March 24, 2015
JOHN SEYMORE, Petitioner
MATTHEW DUNLAP, SECRETARY OF STATE, Respondent
ORDER ON 80C APPEAL
JOYCE A. WHEELER, Justice, Superior Court.
Petitioner John Seymore appeals a decision of a hearing officer for the Bureau of Motor Vehicles ("BMV") upholding his license suspension for failure to submit to a breathalyzer test under 29-A M.R.S. § 2521. For the following reasons, the decision is affirmed.
The following facts are taken from the testimony and exhibits offered at the administrative hearing on October 21, 2014. On August 15, 2014, Scarborough Police Sergeant Timothy Barker responded to a call from an officer Michael Thurlow, who suspected he had pulled over an impaired driver. (Tab 5, at 6; Tab 6, at 2.) Officer Thurlow stopped Mr. Seymore's car for going through a red light and called for assistance when Mr. Seymore failed to come to a timely stop. (Tab 6, at 5.) Officer Thurlow turned over the scene to Sergeant Barker when he arrived for further investigation. (Id.) At that point, Mr. Seymore admitted that he had been drinking, (Tab 6, at 2.) Sergeant Barker then administered three field sobriety tests to Mr, Seymore, including the Horizontal Gaze Nystagmus ("HGN"), Walk and Turn, and One-Leg Stand tests. (Tab 5, at 6.) Sergeant Barker observed six out of six clues for impairment on the HGN test, six out of eight clues on the Walk and Turn test, and three out of four clues on the One-Leg Stand test. (Tab 6, at 3-4.) Sergeant Barker placed Mr. Seymore under arrest for operating under the influence. (Tab 6, at 4.)
Sergeant Barker transported Mr. Seymore to the Scarborough Police Department. (Id.) At the station, Sergeant Barker took Mr. Seymore to the intoxilyzer area. (Id.) Sergeant Barker asked Mr. Seymore whether he would submit to a breath test, but Mr. Seymore responded that he had been advised by a lawyer not to take the test. (Id.) Mr. Seymore testified that he was advised by a prepaid legal service in the past never to take a breathalyzer test. (Tab 5, at 21.) Sergeant Barker advised Mr. Seymore of the consequences for failing to submit to a breath test under Maine law, and Mr. Seymore signed a form explaining his rights and acknowledging that he did not wish to submit to a test. (Tab 6, at 1.) Mr. Seymore testified that he had no memory of signing the form. (Tab 5, at 16.) The hearing officer denied Mr. Seymore's petition because Mr. Seymore signed the form acknowledging that he understood the consequences of a failure to submit to a breath test. (Tab 5, at 23.)
Under 29-A M.R.S. § 2521, "[i]f there is probable cause to believe a person has operated a motor vehicle while under the influence of intoxicants, that person shall submit to and complete a test to determine an alcohol level and the presence of a drug or drug metabolite by analysis of blood, breath or urine." 29-A M.R.S. § 2521(1) (2014). "The Secretary of State shall immediately suspend the license of a person who fails to submit to and complete a test." Id. § 2521(5). The period of suspension is 275 days for the first refusal. Id. § 6. Under this statute, Mr. Seymore's license was suspended for 275 days with the opportunity for Mr. Seymore to get a work-restricted license after 180 days. (Tab 7, at 1.) The hearing officer upheld this suspension.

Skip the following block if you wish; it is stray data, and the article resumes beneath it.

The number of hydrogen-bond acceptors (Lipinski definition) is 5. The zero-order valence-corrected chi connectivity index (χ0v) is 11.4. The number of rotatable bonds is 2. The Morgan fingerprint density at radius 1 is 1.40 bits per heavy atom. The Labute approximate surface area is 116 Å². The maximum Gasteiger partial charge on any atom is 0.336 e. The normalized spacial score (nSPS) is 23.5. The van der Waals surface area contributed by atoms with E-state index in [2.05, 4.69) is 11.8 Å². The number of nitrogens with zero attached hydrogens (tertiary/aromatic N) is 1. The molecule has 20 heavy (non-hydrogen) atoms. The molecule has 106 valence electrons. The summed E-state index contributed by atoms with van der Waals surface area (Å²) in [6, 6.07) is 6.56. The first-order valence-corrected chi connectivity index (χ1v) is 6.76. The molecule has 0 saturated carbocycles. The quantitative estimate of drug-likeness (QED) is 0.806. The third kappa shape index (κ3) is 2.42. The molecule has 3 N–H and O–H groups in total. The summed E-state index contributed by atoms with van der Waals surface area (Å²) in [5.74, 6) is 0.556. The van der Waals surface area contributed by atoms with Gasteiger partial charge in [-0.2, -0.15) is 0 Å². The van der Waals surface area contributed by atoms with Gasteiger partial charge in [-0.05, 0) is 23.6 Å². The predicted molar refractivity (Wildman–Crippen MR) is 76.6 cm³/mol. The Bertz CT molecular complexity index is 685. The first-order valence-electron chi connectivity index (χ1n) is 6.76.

Standard of Review
The court reviews decisions of an administrative agency "for errors of law, abuse of discretion, or findings of fact not supported by the record." Save Our Sebasticook, Inc. v. Bd. Of Envtl. Prot, 2007 ME 102, ¶ 13, 928 A.2d 736. "That the evidence supports two inconsistent conclusions does not prevent an administrative agency's finding from being supported by substantial evidence." Jones v. Town of Warren, 1997 ME 200, ¶ 3, 704 A.2d 1210. The party seeking review of the administrative agency's decision bears the burden of demonstrating that error to the court. Kelley v. Me. Pub. Employees Ret. Sys., 2009 ME 27, ¶ 16, 967 A.2d 676.
Mr. Seymore first argues that Sergeant Barker lacked probable cause to believe he had been operating under the influence. Mr. Thurlow stopped Mr. Seymore because he went through a red light and then failed to come to a timely stop. Mr. Thurlow's report was admitted as evidence at the hearing. (Tab 6, at 5.) After Sergeant Barker arrived at the scene, Mr. Seymore admitted that he had been drinking. (Tab 6, at 2.) Based on these facts, the officers had probable cause to make the stop and administer the field sobriety tests.
Erroneous Legal Advice
Mr. Seymore next argues that he should not be punished for relying in good faith on erroneous legal advice. Although erroneous advice from the state could constitute a due process violation, see State v. Stade, 683 A.2d 164, 166 (Me. 1996), Mr. Seymore fails to cite any authority excusing an individual for relying on erroneous private legal advice. Mr. Seymore does not argue that Sergeant Barker, or any other state actor gave him inaccurate information. In the absence of any state action, Mr. Seymore's argument fails.
Finally, Mr. Seymore contends that he has no memory of signing the form acknowledging that he understood the consequences of refusing to submit to a breath test. Sergeant Barker's report states that Mr. Seymore signed the form and indicated that he understood the consequences of refusing to submit to the intoxilyzer test. The hearing officer's findings on this point will not be disturbed.
Mr. Seymore understood the consequences of failing to submit to a breath test. Although he may have relied on bad legal advice, that does not excuse him from the consequences of his informed decisions.
The entry is:
The decision of the BMV suspending John Seymore's license is AFFIRMED.